Encouraging results with tumour-infiltrating lymphocytes as therapy for melanoma patients

July 2022 Cancer trials Nalinee Pandey
Melanoma is a (typically malignant) tumor of melanocytes which are found predominantly in skin but also in the bowel and the eye. It is one of the less common types of skin cancer but causes the majority of skin cancer related deaths. Melanocytes a

The Netherlands Cancer Institute (NKI) and the National Center for Cancer Immune Therapy, Department of Oncology, of the Copenhagen University Hospital (CCIT-DK) have jointly announced the phase 3 M14TIL trial. The preliminary results of the clinical trial suggest that infusion of autologous in vitro expanded tumour-infiltrating lymphocytes (TILs) improved progression-free survival (PFS) in patients with unresectable or metastatic melanoma.

Melanoma is an aggressive form of skin cancer that can be treated when detected early and present locally (in the skin). In contrast, the metastatic form of the disease is very aggressive and results in high lethality despite currently available treatments. One of the current attractive treatment approaches used in several cancers, including melanoma, is the use of immunotherapies. However, many patients do not derive sizeable benefits from these treatments.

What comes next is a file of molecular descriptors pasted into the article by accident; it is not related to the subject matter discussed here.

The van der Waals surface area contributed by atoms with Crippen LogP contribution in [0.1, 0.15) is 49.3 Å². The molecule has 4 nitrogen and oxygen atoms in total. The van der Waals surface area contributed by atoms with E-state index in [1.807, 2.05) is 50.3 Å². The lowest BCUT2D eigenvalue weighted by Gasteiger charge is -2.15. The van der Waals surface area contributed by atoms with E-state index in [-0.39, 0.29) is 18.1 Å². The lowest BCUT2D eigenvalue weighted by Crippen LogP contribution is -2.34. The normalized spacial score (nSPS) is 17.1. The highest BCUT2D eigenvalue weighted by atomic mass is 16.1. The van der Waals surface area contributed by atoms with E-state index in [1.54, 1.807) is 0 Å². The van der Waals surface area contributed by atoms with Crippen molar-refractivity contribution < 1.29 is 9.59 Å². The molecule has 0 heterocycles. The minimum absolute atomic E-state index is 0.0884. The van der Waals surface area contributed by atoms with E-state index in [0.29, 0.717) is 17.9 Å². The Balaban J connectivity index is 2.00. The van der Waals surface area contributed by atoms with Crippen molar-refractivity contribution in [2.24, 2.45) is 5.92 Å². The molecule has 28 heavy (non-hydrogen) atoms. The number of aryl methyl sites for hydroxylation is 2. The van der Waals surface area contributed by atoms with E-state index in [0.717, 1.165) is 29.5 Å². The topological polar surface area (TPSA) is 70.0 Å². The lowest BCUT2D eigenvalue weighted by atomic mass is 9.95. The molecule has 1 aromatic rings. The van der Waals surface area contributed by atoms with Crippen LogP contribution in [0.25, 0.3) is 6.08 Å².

First clinical study

The M14TIL trial is the first clinical study which has compared the treatment benefits of TILs to the standard ipilimumab in anti-PD-1 refractory patients. This phase-3 randomised, the investigator-sponsored clinical trial enrolled 168 patients with unresectable or metastatic melanoma and compared the clinical outcomes with the use of TILs vs standard ipilimumab. The study’s primary endpoint is PFS. The secondary endpoints include PFS according to immune-related response criteria (irRC), overall response rate, complete response rate, overall survival, safety and health technology assessment.

The preliminary results of this study reveal encouraging results with the use of TILs for patients with aggressive melanoma. Primary results from this study will be presented in an upcoming medical meeting.